Sierra Nicole Rhoden (Oita)

This July, my teaching contract ends and my husband and I will leave Japan. Faced with only a few months left in a country we adore, an overwhelming array of last minute must-sees taunt and drift past us like cherry blossoms falling from the trees. Recently, however, as the ultimate culmination of our time in Japan, we checked off one of the most important places on our to-go list. We finally stayed at Jzauruss, a love hotel in Beppu that is lovingly crafted after Jurassic Park, everyone’s favorite dinosaur adventure movie.

For those unfamiliar with love hotel culture, they are hotels designed with the sole purpose of secret sex. I won’t pretend to be an expert on the social constructs — the shifting expectations of marriage in Japan, the rumored prominence of affairs — that make this kind of hotel desirable. They make for a fascinating product, though: facilities with zero face-to-face interaction, secluded parking lots, automated transactions, and guests who are locked inside of their rooms until they pay to get out. On our first visit to a love hotel last year, I fondly dubbed it a “love prison.”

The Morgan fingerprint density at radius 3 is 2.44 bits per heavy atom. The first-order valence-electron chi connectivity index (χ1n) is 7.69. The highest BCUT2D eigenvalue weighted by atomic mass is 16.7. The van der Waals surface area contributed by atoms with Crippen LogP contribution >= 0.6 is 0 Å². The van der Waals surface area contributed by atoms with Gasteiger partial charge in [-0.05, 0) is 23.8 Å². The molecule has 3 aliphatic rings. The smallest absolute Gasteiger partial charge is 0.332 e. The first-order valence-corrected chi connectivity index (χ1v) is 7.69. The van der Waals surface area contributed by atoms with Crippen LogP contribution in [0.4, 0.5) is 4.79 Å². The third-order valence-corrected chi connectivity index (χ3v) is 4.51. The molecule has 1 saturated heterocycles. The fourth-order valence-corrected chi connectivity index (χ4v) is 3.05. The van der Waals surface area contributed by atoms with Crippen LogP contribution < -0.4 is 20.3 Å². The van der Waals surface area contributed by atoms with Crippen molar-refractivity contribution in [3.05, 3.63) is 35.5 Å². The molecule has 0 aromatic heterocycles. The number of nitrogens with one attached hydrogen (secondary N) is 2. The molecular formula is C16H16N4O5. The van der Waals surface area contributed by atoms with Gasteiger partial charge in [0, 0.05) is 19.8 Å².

There was no one I’d rather be trapped with than my husband John, I thought, as he drove us through pitch black Beppu neighborhoods to our destination. Still, staring out the passenger side window, I admitted, “I’m actually kind of scared.”

We pulled into the carpark, a dark cavern with tarps blocking each space for anonymity. We were greeted by strobe lights and a red-lit velociraptor peering at us through barred windows. Cautiously, I took John’s arm and we entered the artificial ivy-covered door.

The lobby was tight but truly committed. To our right, behind some wire caging, was a Jeep nestled in a dark forest. On our left was a tiny display of animatronic baby dinosaurs. There were no attendants of course, just a large touch screen to select from available rooms. We’d already perused the website and decided on 201 for its spaciousness and outdoor bath. It was vacant, so we selected it on the screen and called the elevator, which blasted us with more strobe lights and wailing T-rex sounds. And I thought I was scared before…